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Preventing a precipitous fall

ASK THIS | December 22, 2004

Here is the fourth of five questions reporters should be asking about who's lending us all this money, why, and for how long?

Q. Why is the U.S. running a large trade deficit, and who is financing that deficit?


Q. Why are foreign central banks investing in the U.S., if not for high returns?


Q. When will foreign central banks stop financing the U.S.?  When will the tipping point occur?


Q. What can we do to prevent a precipitous fall?


Q. What happens if this financing stops?  What happens to my local community?

The dollar would fall. U.S. long-term interest rates would go up. The value of many financial assets would fall. The value of many homes would fall.

Those broad changes would reorient our economy over time. They would favor workers and communities that produce goods for export, or goods that compete with imports. They would hurt workers and communities that are favored by relatively low interest rates – those who work building homes, for example, or workers in a factory that makes windows for new homes. Those who borrowed a lot to buy a house might see the value of the house fall, making it difficult to move – and making home equity loans harder to get.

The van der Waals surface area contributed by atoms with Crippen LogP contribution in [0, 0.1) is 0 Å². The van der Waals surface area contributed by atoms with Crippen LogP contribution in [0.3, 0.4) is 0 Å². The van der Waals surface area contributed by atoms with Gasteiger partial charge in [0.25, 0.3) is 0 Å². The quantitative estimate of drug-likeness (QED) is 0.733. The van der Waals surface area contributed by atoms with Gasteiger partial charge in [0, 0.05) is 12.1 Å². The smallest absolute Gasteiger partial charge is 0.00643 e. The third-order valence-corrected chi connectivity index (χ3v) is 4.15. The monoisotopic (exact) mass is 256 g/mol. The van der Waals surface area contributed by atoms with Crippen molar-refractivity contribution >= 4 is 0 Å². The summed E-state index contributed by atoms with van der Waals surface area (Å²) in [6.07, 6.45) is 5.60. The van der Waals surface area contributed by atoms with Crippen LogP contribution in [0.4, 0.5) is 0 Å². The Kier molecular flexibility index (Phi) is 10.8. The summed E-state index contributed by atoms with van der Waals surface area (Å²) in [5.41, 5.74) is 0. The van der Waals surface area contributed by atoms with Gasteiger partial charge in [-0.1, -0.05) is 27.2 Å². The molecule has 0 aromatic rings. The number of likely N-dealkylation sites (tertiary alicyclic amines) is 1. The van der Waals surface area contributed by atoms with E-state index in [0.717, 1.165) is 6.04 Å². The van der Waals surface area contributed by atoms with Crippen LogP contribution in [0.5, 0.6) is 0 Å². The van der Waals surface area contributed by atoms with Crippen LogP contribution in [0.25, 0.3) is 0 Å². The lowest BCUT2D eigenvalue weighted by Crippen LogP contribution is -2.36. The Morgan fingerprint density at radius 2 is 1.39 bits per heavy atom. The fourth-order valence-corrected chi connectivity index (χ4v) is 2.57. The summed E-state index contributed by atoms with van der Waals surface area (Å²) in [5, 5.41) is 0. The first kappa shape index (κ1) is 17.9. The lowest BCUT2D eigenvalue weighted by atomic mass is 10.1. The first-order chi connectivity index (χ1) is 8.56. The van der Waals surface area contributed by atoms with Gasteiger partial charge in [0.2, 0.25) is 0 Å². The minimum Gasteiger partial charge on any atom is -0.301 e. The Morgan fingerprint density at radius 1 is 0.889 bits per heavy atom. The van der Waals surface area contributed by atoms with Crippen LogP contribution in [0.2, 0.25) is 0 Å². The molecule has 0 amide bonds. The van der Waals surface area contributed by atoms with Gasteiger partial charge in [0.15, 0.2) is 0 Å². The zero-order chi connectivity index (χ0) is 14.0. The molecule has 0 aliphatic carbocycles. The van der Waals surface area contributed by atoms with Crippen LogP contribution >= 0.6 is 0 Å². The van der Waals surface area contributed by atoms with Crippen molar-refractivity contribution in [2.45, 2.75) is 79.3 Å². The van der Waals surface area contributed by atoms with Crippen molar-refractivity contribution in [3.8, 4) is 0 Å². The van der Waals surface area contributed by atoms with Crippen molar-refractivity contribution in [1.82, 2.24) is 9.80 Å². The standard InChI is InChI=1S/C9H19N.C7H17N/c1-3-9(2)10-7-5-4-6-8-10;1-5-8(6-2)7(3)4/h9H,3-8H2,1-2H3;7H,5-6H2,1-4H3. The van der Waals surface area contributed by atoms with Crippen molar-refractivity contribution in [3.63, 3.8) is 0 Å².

It would be far better – and far less disruptive – if these changes happened gradually rather than all at once, with expanding exports leading our trade deficit to fall gradually over time. The only way the trade deficit could suddenly be substantially reduced would be through a sharp fall in imports – in other words, a recession. Without sound policies in the U.S. and steps to support global demand abroad, there is a risk that we won’t be able to reorient our economy gradually, and will be forced to do so suddenly, and painfully.

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